Photo: Kate Samp for Strategies for Children
Photo: Kate Samp for Strategies for Children

Last month’s release of the 2014 MCAS scores revealed that our third grade reading proficiency rates have not changed since last year. Once again, 43 percent of third graders statewide did not score in the proficient range in reading. That’s roughly 29,000 children who did not meet this crucial educational benchmark. And as the research shows, the consequences of reading failure at this age are significant.

To change the trajectory of early literacy in Massachusetts, advocates, literacy experts, practitioners, and state policymakers are taking action. The state’s Early Literacy Expert Panel has just released its Year One Annual Report. It’s an early look into the critical work this panel was charged with: providing “recommendations to state education agencies on the alignment, coordination, implementation and improvement of all existing efforts that bear on children’s literacy outcomes, guided by the goal of improving third grade reading outcomes in the Commonwealth.”

Overseen by the Massachusetts Executive Office of Education, the panel will ultimately submit its recommendations to the Departments of Early Education and Care (EEC), Elementary and Secondary Education (ESE), and Higher Education (DHE).

The panel’s history dates back to 2010, when Strategies for Children released “Turning the Page: Refocusing Massachusetts on Reading Success,” a report written by Nonie Lesaux, a professor and renowned literacy expert at the Harvard Graduate School of Education.

That report presented a blueprint for improving children’s reading outcomes across Massachusetts and eventually helped inform the bill An Act Relative to Third Grade Reading Proficiency, signed into law by Governor Deval Patrick in 2012. The law established the Early Literacy Expert Panel, which will meet through 2016.

The First Year’s Work

Co-chaired by Lesaux and Massachusetts’ Secretary of Education Matthew Malone, the panel met six times in fiscal year 2014 and started work on two initial phases.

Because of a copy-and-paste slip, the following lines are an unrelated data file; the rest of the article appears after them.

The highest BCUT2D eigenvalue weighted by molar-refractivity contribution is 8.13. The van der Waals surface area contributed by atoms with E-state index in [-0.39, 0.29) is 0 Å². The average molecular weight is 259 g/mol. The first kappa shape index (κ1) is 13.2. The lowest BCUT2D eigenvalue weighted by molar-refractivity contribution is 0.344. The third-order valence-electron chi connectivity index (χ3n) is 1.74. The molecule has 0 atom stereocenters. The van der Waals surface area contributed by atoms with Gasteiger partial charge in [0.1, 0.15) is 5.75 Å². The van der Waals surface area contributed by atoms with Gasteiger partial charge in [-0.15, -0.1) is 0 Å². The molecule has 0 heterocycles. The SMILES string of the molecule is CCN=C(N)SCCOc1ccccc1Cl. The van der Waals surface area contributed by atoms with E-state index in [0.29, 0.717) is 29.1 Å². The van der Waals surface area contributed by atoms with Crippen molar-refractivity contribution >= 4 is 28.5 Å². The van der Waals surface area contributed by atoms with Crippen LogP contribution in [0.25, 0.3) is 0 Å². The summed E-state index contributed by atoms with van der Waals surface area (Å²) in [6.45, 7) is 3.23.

Phase one involved “preliminary mapping and information gathering, both of promising state-level initiatives across the country as well as current Massachusetts initiatives focused on four critical areas of literacy.” These areas are:

– assessing learning and development

– promoting reading skills,

– building adult capacity, and,

– building language from birth to age 8

For phase two, the panel is using what it learned in phase one to identify two early priorities and develop supporting recommendations that are “amenable to both policymakers and ground-level leaders.” These recommendations will be:

– “feasible with respect to resources”

– “synchronous with the current context and policy environment”

– “evidence-based”

– “equitable in their implementation across populations, communities, and institutions,” and

– “largely universal in nature, in order to have an effect on all children and families in the Commonwealth”

Among the early priorities the panel is considering is how to better align “early intervention and home visiting programs with the Commonwealth’s system of early education and care, expanding screening programs, and identifying new assessment opportunities for early elementary students.”

Next Steps

As the report explains: “The Executive Office of Education is excited to be leading the Early Literacy Expert Panel and will continue to work closely with all three agencies (EEC, ESE, DHE) to inform each of the Panel’s progress, seek input, and to identify opportunities for collaboration.”

As it moves forward, the panel will “develop bold, actionable recommendations supported by evidence that will set Massachusetts on a course to closing its early literacy achievement gaps and ensuring that all students are proficient readers by third grade.”

It’s important and promising work. Increasing the number of skilled third-grade readers provides children with a strong foundation for continued success in school and beyond, and will give Massachusetts the human capital it needs to prosper throughout the 21st century.